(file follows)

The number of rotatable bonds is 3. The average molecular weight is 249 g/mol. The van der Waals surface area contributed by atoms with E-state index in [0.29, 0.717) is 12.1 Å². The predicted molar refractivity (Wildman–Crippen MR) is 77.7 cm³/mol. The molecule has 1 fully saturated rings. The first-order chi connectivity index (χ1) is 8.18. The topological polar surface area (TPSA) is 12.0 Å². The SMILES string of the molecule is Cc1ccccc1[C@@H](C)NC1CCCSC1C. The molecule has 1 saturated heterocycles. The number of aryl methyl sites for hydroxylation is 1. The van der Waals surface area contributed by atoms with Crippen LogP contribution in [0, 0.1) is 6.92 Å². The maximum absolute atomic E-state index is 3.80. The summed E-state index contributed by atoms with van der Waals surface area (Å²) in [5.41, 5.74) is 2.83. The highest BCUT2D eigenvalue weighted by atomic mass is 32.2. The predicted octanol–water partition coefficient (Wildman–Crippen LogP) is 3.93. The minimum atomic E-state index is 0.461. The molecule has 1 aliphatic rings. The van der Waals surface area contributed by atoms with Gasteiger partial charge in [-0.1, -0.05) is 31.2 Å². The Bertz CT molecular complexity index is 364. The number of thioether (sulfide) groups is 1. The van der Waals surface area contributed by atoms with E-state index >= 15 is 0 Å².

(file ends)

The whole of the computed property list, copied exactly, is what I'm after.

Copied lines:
The number of rotatable bonds is 3. The average molecular weight is 249 g/mol. The van der Waals surface area contributed by atoms with E-state index in [0.29, 0.717) is 12.1 Å². The predicted molar refractivity (Wildman–Crippen MR) is 77.7 cm³/mol. The molecule has 1 fully saturated rings. The first-order chi connectivity index (χ1) is 8.18. The topological polar surface area (TPSA) is 12.0 Å². The SMILES string of the molecule is Cc1ccccc1[C@@H](C)NC1CCCSC1C. The molecule has 1 saturated heterocycles. The number of aryl methyl sites for hydroxylation is 1. The van der Waals surface area contributed by atoms with Crippen LogP contribution in [0, 0.1) is 6.92 Å². The maximum absolute atomic E-state index is 3.80. The summed E-state index contributed by atoms with van der Waals surface area (Å²) in [5.41, 5.74) is 2.83. The highest BCUT2D eigenvalue weighted by atomic mass is 32.2. The predicted octanol–water partition coefficient (Wildman–Crippen LogP) is 3.93. The minimum atomic E-state index is 0.461. The molecule has 1 aliphatic rings. The van der Waals surface area contributed by atoms with Gasteiger partial charge in [-0.1, -0.05) is 31.2 Å². The Bertz CT molecular complexity index is 364. The number of thioether (sulfide) groups is 1. The van der Waals surface area contributed by atoms with E-state index >= 15 is 0 Å².